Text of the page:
Monday, July 31, 2006

Seeing the Real Blood and Guts

As the calendar turns from July to August, Washington is in the hot seat both literally – temperatures are to rise above the 100 degree (F) mark – and figuratively in terms of the sudden upsurge in violence in a number of localities.

The most prominent locale is the Hezbollah-Israeli confrontation that has embroiled the shaky democratic institutions in Lebanon. Beirut only recently shed its Syrian overlord after nearly 30 years but now finds itself under air attack everywhere and ground attacks in the 13-mile wide area between the Litani River and the border with Israel. The toll as of July 30, 18 days into the fighting, stood at 750 Lebanese dead, 2,000 wounded, and 800,000 (estimated) displaced. Israel, by contrast, counted 51 military and civilian dead, mostly from unguided rockets fired by Hezbollah into northern Irael

The wide disparity in the number of deaths (15 to 1), Israel’s heavy use of fighter jets dropping bombs and firing air to ground missiles, and the Israeli cabinet's approval for a “wider” war point to even more lives lost on both sides. The Israeli Defense Forces (IDF) reportedly have concentrated forces along the border pointing west toward the sea while bombing the roads and bridges to the east – toward Syria. The assumption is they will try to trap Hezbollah between the Litani and the border in a squeeze play with the Israeli navy offshore to block escape that way.

Israel may have hoped its 48 hour “pause” in air operations (albeit not a complete pause), in addition to trying to mollify world opinion following the air attack on Qana that killed some 60 Lebanese Sunday, would also give them data on Hezbollah firing points and troop dispositions. But after launching a record 157 rockets into northern Israel Sunday, no rockets were fired Monday – only a few random mortar rounds. For its part, Hezbollah has joined with the Lebanese government in calling for an immediate cease-fire, a call rejected by Tel Aviv and Washington.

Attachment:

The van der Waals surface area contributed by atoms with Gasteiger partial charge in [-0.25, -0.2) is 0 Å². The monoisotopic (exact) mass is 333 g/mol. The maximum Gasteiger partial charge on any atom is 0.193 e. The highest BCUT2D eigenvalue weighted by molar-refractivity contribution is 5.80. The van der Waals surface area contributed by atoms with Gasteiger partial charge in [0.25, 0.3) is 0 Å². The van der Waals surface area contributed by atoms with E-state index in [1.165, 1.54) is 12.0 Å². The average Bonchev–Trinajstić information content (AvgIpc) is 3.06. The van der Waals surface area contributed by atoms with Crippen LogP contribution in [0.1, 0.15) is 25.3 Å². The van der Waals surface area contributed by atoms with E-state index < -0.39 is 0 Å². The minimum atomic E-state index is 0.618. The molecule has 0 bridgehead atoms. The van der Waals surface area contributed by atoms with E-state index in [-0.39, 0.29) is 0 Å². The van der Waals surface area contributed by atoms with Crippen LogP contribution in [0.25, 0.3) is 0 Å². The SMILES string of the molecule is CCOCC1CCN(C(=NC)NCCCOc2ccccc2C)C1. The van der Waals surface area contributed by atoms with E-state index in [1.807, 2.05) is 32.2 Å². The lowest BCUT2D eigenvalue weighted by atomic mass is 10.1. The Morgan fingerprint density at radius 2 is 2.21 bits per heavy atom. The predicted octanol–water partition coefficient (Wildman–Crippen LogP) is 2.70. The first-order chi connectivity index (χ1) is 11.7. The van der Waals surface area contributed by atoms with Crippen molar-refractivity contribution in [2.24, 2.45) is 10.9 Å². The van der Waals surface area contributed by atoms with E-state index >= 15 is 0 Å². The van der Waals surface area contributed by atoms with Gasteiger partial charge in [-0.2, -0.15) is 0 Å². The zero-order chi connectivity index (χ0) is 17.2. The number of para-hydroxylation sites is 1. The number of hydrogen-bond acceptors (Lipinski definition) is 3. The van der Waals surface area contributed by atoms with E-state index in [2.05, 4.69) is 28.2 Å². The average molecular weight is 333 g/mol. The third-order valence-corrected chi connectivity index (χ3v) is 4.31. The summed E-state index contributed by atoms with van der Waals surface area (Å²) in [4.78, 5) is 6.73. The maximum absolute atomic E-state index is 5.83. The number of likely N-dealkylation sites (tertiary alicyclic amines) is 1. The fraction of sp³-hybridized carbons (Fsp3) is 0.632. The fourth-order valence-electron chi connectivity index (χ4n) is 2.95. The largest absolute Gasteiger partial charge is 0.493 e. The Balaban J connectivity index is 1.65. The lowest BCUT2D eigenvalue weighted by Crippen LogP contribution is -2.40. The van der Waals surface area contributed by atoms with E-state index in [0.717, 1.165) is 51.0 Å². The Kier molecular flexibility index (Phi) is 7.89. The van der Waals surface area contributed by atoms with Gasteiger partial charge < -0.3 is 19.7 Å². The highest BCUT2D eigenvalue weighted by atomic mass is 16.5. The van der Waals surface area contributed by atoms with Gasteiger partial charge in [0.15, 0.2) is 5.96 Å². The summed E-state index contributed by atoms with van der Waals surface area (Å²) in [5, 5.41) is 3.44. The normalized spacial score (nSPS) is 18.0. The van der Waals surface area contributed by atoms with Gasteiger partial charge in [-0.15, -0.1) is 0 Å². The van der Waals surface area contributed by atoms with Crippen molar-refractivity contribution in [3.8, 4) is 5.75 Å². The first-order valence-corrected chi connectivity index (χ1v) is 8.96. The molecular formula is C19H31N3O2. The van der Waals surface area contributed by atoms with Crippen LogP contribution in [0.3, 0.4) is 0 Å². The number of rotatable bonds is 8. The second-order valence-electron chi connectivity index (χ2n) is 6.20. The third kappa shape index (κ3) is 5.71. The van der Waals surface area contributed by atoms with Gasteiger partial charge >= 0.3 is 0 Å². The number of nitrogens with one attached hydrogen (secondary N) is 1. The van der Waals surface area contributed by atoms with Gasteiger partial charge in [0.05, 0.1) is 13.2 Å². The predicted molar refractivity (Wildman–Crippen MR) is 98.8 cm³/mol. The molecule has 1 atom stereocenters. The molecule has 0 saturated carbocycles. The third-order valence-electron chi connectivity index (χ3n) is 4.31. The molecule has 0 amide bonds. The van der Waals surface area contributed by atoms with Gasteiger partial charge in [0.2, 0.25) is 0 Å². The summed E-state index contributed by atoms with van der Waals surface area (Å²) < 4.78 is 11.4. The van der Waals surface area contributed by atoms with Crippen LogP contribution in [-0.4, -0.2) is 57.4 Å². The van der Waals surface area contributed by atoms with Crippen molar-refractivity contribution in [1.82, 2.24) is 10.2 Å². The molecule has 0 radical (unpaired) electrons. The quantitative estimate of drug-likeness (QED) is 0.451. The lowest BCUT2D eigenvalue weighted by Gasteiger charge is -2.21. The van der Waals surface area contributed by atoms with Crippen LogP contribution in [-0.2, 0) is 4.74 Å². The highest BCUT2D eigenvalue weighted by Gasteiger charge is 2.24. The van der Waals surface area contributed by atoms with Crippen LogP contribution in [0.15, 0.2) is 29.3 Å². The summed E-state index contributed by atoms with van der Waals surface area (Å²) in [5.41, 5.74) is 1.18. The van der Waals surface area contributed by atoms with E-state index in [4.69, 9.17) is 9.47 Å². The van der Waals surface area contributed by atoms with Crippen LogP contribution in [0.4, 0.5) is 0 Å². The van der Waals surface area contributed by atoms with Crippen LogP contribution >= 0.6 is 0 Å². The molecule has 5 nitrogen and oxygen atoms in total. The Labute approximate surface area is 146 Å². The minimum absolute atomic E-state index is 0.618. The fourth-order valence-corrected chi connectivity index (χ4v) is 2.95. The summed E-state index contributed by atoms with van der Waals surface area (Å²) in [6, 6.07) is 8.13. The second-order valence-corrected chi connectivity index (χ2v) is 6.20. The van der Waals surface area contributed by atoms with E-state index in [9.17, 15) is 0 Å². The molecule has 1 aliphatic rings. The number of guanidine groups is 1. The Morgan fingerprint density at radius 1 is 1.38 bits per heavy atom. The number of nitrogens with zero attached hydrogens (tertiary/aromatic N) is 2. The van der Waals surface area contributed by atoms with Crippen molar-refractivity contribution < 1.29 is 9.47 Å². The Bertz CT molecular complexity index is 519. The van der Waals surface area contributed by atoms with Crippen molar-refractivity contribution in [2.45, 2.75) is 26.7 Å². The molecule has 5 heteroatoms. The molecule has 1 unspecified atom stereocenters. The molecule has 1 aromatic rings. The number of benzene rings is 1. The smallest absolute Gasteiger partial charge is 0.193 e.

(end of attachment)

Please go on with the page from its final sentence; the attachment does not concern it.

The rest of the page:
The killing – and that in Gaza where Qassam rockets are launched into Israel and Israel’s methodical march through Gaza searching for Corporal Shalit has taken another 110 lives – is guaranteed to continue for another reason: 90 percent of Israels say the government must force Hezbollah to surrender and be disarmed while 87 percent of Lebanon’s population say they approve of Hezbollah’s missile launches. As one might expect, pro-Hezbollah sentiment is stronger in northern Lebanon where the Israeli bombing has been significantly less.

So what will stop the growing carnage, the death and destruction? This is as much a propaganda/information/psychological war as it is a blood and guts one. The trouble is that the blood and guts part is not being seen by the U.S. public although it is definitely being seen by millions of Muslims throughout the region. The U.S. public really has not “seen” war since the Vietnam era – and then the tapes had to be physically flown out of ‘Nam. It's as if we have to be protected from the horror of war so that our nights will be restful – never mind what is happening to those whose nights are spent praying that they will see the morning.

The White House declaration that an early ceasefire would be counter-productive to achieving a “stable peace” is causing the temperature “on the Arab street” to soar. And as it does, the White House will find itself more and more isolated on other issues where allies are critical – such as North Korea’s nucs, Somalia’s government, Darfur, and Sri Lanka.

It’s as if the White House, having asserted that the U.S. Congress gave it a blank check to wage war against Saddam Hussein’s Iraq, is now issuing its own “blank checks” to whomever it wants.

One wonder’s what the cost will be when the checks are filled in and cashed.

Other statistics:

The Iraq toll as of July 31 stood at 2,578 U.S. dead, 19,038 wounded, 129 coalition dead. In the first six months of 2006, the Iraqi Ministry of Health said 14,338 Iraqi civilians were killed –and the trend is up.

In Afghanistan, U.S. fatalities are 323 and the wounded 795, with allied fatalities standing at 95. So far in 2006, U.S. losses are 64 and allied killed are 30. In July, for the first time, allied fatalities (10) exceeded U.S. fatalities (9), reflecting the gradual move of NATO forces replacing U.S. forces in the volatile south and east.


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